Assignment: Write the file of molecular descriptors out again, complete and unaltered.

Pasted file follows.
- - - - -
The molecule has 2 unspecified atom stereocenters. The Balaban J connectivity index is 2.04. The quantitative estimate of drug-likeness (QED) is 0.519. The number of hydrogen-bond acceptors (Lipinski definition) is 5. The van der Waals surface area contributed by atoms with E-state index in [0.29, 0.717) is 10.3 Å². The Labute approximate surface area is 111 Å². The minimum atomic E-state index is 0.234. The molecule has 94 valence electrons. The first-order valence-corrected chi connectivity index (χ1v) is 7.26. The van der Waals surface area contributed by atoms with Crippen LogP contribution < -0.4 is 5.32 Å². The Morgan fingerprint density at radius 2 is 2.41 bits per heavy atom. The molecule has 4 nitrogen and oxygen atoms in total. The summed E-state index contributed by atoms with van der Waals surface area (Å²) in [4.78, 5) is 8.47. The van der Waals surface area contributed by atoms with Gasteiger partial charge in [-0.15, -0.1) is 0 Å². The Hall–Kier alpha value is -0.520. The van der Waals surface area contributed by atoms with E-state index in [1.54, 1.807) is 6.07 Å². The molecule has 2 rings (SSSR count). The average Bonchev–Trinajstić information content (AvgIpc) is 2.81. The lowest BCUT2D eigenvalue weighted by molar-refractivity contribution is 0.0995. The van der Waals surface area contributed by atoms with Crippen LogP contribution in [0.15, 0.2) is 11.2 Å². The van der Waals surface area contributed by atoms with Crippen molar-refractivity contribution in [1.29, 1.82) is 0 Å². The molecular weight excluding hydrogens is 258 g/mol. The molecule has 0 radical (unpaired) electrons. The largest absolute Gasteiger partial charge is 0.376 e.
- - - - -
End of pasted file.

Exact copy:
The molecule has 2 unspecified atom stereocenters. The Balaban J connectivity index is 2.04. The quantitative estimate of drug-likeness (QED) is 0.519. The number of hydrogen-bond acceptors (Lipinski definition) is 5. The van der Waals surface area contributed by atoms with E-state index in [0.29, 0.717) is 10.3 Å². The Labute approximate surface area is 111 Å². The minimum atomic E-state index is 0.234. The molecule has 94 valence electrons. The first-order valence-corrected chi connectivity index (χ1v) is 7.26. The van der Waals surface area contributed by atoms with Crippen LogP contribution < -0.4 is 5.32 Å². The Morgan fingerprint density at radius 2 is 2.41 bits per heavy atom. The molecule has 4 nitrogen and oxygen atoms in total. The summed E-state index contributed by atoms with van der Waals surface area (Å²) in [4.78, 5) is 8.47. The van der Waals surface area contributed by atoms with Gasteiger partial charge in [-0.15, -0.1) is 0 Å². The Hall–Kier alpha value is -0.520. The van der Waals surface area contributed by atoms with E-state index in [1.54, 1.807) is 6.07 Å². The molecule has 2 rings (SSSR count). The average Bonchev–Trinajstić information content (AvgIpc) is 2.81. The lowest BCUT2D eigenvalue weighted by molar-refractivity contribution is 0.0995. The van der Waals surface area contributed by atoms with Crippen LogP contribution in [0.15, 0.2) is 11.2 Å². The van der Waals surface area contributed by atoms with Crippen molar-refractivity contribution in [1.29, 1.82) is 0 Å². The molecular weight excluding hydrogens is 258 g/mol. The molecule has 0 radical (unpaired) electrons. The largest absolute Gasteiger partial charge is 0.376 e.